What is a ‘Gravity Hole’? Can Indian Ocean's ‘Gravity Hole’ open doors to secrets of Earth's origin?
This groundbreaking research offers a possible explanation for the origins of the Earth's most remarkable gravity anomaly
The Indian Ocean harbors a colossal and enigmatic phenomenon known as the "Gravity Hole," which scientists now suspect may be the remnants of an ancient sea that vanished millions of years ago, according to a recent study.
This groundbreaking research offers a possible explanation for the origins of the Earth's most remarkable gravity anomaly, an immense depression hidden beneath the ocean's surface. Known as the Indian Ocean geoid low (IOGL), this vast expanse spans over 2 million square miles and lies more than 600 miles beneath the Earth's crust.
The study, published in Geophysical Research Letters, proposes that the IOGL comprises slabs from the Tethys Ocean, a long-lost sea that plunged into the depths of the planet millions of years ago. The Tethys Ocean, which once separated the supercontinents of Gondwana and Laurasia, is believed to have perturbed the African Large Low Shear Velocity province, also known as the "African blob," generating plumes beneath the Indian Ocean.
Lead author Debanjan Pal and Attreyee Ghosh explain, "These plumes, along with the mantle structure in the vicinity of the geoid low, are responsible for the formation of this negative geoid anomaly."
Previous studies on the gravity anomaly focused solely on its present-day state, without delving into its origins. However, this new research utilized over a dozen computer models to provide insights into the ancient forces that shaped the IOGL.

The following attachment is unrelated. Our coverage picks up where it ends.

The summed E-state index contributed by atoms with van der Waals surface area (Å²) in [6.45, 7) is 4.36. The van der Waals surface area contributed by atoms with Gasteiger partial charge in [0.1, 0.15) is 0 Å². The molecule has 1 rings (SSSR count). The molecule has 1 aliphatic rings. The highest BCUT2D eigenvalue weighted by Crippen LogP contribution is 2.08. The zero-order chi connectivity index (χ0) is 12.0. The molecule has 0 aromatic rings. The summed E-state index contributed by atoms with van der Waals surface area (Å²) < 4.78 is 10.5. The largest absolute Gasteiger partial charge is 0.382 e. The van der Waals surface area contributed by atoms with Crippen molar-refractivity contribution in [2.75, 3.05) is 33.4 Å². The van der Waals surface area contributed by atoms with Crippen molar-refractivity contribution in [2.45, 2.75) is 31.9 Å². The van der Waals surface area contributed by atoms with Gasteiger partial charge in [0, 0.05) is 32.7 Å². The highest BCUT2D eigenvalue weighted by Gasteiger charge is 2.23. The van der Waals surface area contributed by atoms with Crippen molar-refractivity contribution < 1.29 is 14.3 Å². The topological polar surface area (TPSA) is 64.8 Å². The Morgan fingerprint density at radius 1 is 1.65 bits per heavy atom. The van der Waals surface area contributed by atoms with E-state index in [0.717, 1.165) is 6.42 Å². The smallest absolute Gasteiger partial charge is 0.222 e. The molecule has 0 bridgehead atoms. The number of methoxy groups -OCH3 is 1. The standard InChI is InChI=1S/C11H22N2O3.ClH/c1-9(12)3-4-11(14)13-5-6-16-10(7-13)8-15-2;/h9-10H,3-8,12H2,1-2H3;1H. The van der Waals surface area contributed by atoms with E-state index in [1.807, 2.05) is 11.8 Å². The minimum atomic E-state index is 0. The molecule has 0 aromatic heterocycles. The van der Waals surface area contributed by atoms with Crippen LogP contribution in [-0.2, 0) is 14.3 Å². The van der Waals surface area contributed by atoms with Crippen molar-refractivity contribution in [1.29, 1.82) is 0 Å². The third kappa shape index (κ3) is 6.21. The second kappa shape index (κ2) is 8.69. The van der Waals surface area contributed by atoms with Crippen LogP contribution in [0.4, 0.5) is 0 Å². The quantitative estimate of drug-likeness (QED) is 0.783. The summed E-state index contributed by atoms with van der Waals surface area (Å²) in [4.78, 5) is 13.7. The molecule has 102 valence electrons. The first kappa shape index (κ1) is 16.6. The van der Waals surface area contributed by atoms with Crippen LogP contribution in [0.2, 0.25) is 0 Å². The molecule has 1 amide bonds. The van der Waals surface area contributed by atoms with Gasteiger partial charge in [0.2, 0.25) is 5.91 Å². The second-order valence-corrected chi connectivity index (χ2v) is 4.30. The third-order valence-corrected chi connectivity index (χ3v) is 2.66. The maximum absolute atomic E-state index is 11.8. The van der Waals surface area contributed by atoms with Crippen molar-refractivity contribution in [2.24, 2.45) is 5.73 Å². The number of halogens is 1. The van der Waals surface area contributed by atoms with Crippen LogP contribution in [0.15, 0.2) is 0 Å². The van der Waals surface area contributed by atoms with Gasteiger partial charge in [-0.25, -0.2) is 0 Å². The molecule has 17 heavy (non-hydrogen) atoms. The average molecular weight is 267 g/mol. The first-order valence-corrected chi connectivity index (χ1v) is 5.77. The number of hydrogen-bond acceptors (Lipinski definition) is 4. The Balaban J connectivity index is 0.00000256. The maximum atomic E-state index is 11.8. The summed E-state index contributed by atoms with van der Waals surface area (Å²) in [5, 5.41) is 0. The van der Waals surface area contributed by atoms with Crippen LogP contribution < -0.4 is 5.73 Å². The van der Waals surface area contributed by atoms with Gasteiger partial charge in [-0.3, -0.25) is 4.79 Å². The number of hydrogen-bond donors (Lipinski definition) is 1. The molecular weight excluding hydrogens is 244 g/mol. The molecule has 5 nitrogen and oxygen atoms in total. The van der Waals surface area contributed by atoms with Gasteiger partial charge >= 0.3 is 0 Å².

Geophysicist Shijie Zhong expressed his fascination with this unique phenomenon, stating, "We like to talk about the positive gravity anomalies, such as the superplumes over Africa and the Pacific. But the geoid low in the Indian Ocean is one of the most profound gravitational anomalies on our planet."
The Gravity Hole is estimated to have assumed its current form around 20 million years ago and is predicted to endure for millions more. Its intriguing nature has captivated scientists, shedding light on the geological history of the Indian Ocean and deepening our understanding of the complex forces at work beneath our planet's surface.
As further research uncovers the secrets hidden within the depths, scientists hope to unravel more mysteries surrounding this awe-inspiring phenomenon. The "Gravity Hole" serves as a reminder that the Earth still holds many enigmas, waiting to be explored and understood.